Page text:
A short history of brewing in India

August 4, 2023

Hindu scripture has never banned alcohol outright although the Rigveda (one of the four major scriptures) counsels against it and prohibits its use among the elite brahmin caste. In fact, evidence for alcohol production in India dates back thousands of years as tools used for brewing have been found dating back to 2000 B.C while the Arthashastra, written in 3rd century B.C, even gives recipes for brewing drink. Of course, this is a different story for the Muslim population of India whose scripture places a blanket ban on alcohol.

What type of alcohol would people drink? Historically alcohol was brewed from all sorts of fruit and grains including, rice, barley, sugarcane, coconuts and sap from coconut and palmyra trees which would be fermented with rice, urad dhal (i.e. lentils) or spices and maybe sweetened with honey, jaggery or more spices.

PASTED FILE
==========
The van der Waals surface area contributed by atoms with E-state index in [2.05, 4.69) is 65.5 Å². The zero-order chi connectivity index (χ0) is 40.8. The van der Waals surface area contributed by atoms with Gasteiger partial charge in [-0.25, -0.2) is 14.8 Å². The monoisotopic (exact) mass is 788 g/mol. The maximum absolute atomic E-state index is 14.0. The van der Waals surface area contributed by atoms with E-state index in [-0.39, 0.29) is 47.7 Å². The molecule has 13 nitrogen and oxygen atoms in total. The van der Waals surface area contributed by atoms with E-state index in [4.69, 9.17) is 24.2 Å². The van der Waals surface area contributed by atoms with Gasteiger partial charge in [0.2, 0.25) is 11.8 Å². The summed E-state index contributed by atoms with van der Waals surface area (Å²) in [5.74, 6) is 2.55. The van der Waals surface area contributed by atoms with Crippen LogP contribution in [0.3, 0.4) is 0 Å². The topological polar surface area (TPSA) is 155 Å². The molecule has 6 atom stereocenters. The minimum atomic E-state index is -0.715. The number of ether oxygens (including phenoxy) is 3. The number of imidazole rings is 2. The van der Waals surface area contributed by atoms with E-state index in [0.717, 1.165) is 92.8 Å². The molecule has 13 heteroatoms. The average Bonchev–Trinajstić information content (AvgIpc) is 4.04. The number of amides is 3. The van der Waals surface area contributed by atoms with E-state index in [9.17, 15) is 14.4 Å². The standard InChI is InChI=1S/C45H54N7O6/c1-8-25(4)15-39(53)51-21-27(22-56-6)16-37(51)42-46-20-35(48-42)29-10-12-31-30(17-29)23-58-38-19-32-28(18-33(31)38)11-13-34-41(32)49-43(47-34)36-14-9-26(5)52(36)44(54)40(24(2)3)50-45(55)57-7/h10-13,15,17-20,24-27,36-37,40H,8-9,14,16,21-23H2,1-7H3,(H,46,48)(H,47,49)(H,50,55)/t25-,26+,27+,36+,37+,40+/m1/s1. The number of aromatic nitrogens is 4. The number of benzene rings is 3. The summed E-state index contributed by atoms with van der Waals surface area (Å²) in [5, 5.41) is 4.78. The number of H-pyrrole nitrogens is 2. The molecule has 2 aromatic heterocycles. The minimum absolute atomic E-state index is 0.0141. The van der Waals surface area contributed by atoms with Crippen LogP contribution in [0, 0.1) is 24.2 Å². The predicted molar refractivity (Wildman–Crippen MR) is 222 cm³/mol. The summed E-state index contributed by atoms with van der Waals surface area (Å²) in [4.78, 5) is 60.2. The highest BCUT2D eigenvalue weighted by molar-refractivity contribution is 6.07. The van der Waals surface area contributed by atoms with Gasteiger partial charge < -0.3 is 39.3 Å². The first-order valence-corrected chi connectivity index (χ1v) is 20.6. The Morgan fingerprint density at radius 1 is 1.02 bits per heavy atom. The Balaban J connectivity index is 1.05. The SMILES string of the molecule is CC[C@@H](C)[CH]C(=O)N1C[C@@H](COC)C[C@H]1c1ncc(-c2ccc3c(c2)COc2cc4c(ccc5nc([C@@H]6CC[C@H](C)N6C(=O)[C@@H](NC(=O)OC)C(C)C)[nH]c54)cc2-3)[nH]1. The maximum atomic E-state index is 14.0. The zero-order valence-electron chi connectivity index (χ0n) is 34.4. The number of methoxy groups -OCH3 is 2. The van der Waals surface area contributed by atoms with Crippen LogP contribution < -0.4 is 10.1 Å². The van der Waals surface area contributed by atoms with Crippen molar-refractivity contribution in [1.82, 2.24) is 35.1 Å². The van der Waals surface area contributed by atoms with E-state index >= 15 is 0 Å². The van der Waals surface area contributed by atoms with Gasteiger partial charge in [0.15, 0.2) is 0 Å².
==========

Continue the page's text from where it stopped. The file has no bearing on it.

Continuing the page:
Some of the final products include masara and prasanna, the former brewed from barley and the latter from fermented rice flour. Sahakarasura is brewed from mangoes, khajurasara is brewed from dates and kadambari is brewed from the kadamba fruit. Finally, some flowers can be distilled in order to give, for example, varuni (which is made from the blooms of the mahua tree) and jathi (which is made from jasmine).

This article features the following businesses:

Mughal Dynasty

Mughal Dynasty

Classic Indian curries and tandoori dishes served in a smart, long-running restaurant and takeaway based in Leigh-on-sea.



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